Northern lights shine with Lintu leading BSO in Sibelius and Prokofiev

March 6, 2020 at 11:00 am

By Andrew J. Sammut

Seong-Jin Cho performed Prokofiev’s Piano Concerto No. 2 with Hannu Lintu conducting the Boston Symphony Orchestra Thursday night at Symphony Hall. Photo: Hilary Scott

With musical director Andris Nelsons taking the night off, the Boston Symphony Orchestra was in good guest hands Wednesday at Symphony Hall, courtesy of conductor Hannu Lintu. 

In his second turn with BSO, Lintu demonstrated why he was invited back, leading thoughtful performances of Sibelius’s Symphony No. 2., a beloved work by his country’s best-known composer, and Prokofiev’s challenging Piano Concerto No. 2, with soloist Seong-Jin Cho in his BSO debut. Despite the relative newness of this three-way partnership, conductor, soloist and orchestra clicked like longtime collaborators.

Lintu, music director of the Finnish Radio Symphony Orchestra, highlighted the abundance of melodies and rich colors throughout Sibelius’s symphony. He shaped the introductory Allegretto’s motifs into subtly differentiated waves with space between each statement. This technique spotlighted the composer’s lyrical inventiveness while allowing the main theme to emerge gradually and satisfyingly. The conductor stepped back in the second movement to let its outbursts and calmer asides hang in the air like stark declarations. 

He pushed the third movement subtly, and the BSO’s mass and momentum built into the climactic Finale: Allegro Moderato. For this conclusion, Sibelius’s melodic materials materialized closer together, both resolving the tension and telling a story of unification. Lintu’s pacing and balance also opened up the orchestra’s depth of sound. Highlights included Thomas Rolfs’s melancholy yet still majestic lead trumpet in the Andante, bucolic woodwinds in the Vivacissimo, and strings proudly singing the finale’s triumphant melody.

Lintu’s attention to detail and the BSO’s vivid palette combined with Cho’s confident pianism in Prokofiev’s second piano concerto. This difficult work was written to showcase the composer’s virtuosity while he was still a student at the St. Petersburg Conservatory. The young soloist’s own superb technique—and restrain—was on display Wednesday night. The concerto also includes imaginative scoring, which Lintu, Cho, and the BSO fashioned into a true ensemble experience amidst all the solos.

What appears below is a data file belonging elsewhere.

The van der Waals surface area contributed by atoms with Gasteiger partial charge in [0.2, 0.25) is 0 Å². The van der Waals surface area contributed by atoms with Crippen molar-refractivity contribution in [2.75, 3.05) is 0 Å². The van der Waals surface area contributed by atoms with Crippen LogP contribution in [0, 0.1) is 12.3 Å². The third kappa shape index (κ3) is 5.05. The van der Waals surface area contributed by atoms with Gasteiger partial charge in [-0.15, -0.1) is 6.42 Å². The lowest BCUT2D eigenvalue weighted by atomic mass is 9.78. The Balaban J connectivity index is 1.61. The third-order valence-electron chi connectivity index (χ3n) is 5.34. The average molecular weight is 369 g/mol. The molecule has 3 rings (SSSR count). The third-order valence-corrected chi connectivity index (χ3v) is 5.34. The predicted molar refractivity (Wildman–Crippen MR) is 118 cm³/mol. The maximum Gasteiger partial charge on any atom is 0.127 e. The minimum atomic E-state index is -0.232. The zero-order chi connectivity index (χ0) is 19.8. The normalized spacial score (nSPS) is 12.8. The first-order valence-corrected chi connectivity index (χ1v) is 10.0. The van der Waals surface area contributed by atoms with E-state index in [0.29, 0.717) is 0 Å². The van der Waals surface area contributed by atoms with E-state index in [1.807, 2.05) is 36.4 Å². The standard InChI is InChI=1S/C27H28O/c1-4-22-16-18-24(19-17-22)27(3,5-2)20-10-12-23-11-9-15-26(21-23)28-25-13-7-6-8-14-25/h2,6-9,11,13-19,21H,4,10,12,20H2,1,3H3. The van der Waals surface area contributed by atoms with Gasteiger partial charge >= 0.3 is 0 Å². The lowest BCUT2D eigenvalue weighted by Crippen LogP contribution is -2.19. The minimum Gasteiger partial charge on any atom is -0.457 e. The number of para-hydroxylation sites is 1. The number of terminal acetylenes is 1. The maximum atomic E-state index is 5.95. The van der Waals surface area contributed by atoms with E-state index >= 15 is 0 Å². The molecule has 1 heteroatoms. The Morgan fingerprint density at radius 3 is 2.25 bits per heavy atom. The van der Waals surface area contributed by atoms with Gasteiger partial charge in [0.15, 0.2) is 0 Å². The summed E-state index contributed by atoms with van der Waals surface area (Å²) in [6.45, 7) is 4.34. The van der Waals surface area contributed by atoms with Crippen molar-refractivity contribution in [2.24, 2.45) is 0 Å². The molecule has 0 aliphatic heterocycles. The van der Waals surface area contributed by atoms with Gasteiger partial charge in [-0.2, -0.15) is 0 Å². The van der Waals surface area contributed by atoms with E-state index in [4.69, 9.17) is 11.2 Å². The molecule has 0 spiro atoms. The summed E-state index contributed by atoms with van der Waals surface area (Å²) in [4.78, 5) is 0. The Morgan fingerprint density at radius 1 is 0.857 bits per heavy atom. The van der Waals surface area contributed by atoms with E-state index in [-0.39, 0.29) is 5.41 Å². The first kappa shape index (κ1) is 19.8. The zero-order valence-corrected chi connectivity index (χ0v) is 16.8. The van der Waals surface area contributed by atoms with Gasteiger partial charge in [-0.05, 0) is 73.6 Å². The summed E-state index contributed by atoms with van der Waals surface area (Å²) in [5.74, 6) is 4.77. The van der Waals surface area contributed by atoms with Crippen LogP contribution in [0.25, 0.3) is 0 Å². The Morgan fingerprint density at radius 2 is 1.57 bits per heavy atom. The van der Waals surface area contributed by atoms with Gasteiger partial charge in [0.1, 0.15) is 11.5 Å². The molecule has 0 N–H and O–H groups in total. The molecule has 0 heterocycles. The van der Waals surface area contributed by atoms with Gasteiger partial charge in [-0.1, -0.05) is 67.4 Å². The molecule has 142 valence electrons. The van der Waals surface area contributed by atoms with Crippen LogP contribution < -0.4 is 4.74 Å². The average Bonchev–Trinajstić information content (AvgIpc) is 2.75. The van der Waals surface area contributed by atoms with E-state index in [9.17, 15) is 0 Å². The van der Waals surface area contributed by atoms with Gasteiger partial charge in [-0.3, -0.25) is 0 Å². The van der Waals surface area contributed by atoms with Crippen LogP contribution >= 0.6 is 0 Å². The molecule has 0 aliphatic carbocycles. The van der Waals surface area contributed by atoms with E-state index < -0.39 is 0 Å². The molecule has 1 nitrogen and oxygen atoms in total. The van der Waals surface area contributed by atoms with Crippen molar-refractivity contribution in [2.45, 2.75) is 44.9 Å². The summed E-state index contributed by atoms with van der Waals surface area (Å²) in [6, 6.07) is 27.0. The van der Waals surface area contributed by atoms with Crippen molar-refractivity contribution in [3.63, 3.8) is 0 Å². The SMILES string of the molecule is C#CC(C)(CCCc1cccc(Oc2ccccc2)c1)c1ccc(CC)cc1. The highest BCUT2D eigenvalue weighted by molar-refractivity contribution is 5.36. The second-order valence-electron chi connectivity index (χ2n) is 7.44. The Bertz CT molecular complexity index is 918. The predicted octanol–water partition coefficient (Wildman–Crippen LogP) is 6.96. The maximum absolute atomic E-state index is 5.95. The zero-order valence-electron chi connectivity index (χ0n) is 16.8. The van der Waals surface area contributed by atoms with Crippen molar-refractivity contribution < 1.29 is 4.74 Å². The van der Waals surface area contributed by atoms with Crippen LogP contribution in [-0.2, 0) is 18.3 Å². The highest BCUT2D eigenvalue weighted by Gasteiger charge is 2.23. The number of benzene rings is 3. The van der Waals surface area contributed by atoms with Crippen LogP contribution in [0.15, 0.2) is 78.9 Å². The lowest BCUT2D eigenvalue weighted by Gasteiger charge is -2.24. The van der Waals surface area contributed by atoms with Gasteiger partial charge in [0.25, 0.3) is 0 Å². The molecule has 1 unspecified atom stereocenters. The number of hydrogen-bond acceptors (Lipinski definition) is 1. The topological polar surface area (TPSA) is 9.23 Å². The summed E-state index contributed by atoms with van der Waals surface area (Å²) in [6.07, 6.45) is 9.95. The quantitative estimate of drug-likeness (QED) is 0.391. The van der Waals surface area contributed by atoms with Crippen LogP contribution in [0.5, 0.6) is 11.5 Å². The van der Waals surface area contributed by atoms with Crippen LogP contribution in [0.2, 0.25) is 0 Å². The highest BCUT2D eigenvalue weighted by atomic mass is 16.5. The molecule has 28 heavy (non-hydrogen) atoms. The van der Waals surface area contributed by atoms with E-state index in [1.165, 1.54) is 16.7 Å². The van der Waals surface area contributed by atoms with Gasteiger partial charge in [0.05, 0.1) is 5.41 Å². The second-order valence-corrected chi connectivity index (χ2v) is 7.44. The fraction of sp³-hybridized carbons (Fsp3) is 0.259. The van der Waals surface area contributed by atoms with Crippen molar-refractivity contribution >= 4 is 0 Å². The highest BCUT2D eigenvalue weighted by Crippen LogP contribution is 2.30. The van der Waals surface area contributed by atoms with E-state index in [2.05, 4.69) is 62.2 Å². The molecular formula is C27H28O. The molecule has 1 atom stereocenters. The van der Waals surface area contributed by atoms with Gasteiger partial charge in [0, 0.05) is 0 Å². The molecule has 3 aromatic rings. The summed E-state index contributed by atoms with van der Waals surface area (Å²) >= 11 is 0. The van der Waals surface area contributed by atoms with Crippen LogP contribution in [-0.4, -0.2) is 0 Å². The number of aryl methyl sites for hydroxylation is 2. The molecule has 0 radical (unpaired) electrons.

Cho began the first movement with clear, expansive delivery of Prokofiev’s tender lines. He was assured in big booming moments and flashy runs, yet his extended cadenza was refreshingly reflective. Lucid phrases and sonorous chords created a cohesive inner monologue. 

Lintu, for his part, brought out the vigorous counterpoint around Cho and, when called for, subtly emphasized the orchestra’s softer murmurings underneath the soloist. In the second movement Scherzo, a range of orchestral dynamics provided different lenses onto the piano’s nonstop sixteenth notes.

Giggling chromatic clarinets and snarling lower brass created a half-comic, half-sinister air in the marching Intermezzo, with Lintu shaping the rhythm so that ensemble parts spurred as well as supported Cho. The pianist’s crisp cascades, over a gangly, left-handed “oom-pah” figure, added to the movement’s sense of exaggerated menace.

Rather than pounding out the Finale, Lintu created something insightful as well as powerful. The chase between ensemble and soloist was airtight. A tranquil interlude by woodwinds and violas was buoyant as well as resonant. Another introspective extended cadenza emerged as a contemplative narrative — even as Cho’s crossed hands and nuanced phrasing still impressed on purely technical grounds. 

By then the musicians had built enough artful tension to simply let go and race into a loud, fast finish. Three curtain calls from a grateful audience inspired a tastefully luxuriant solo encore from Cho: Debussy’s “La fille aux cheveux de lin” (“The girl with the flaxen hair”).

Wednesday night also included Anna Thorvaldsdottir’s Microcosmos. In the concert booklet, the Icelandic composer alludes to a journey through a black hole. Except for a three-note motif creeping in toward the end, Microcosmos is a mostly static exploration of texture and affect. It’s filled with disquieting brass pedals, closely voiced dissonances, pitch-bending glissandos, and a panoply of gongs, tam-tams, and bass drums. 

The BSO percussion did get a chance to briefly shine with some exciting syncopated drumming, and Lintu sensitively balanced the often crushing atmosphere. He let all the parts shine through the dense darkness, even when there wasn’t much for them to say once they got out. Less a depiction of total chaos, the work instead offered calculated disturbance.

The program will be repeated 1:30 p.m. Friday and 8 p.m. Saturday at Symphony Hall. bso.org; 888-266-1200

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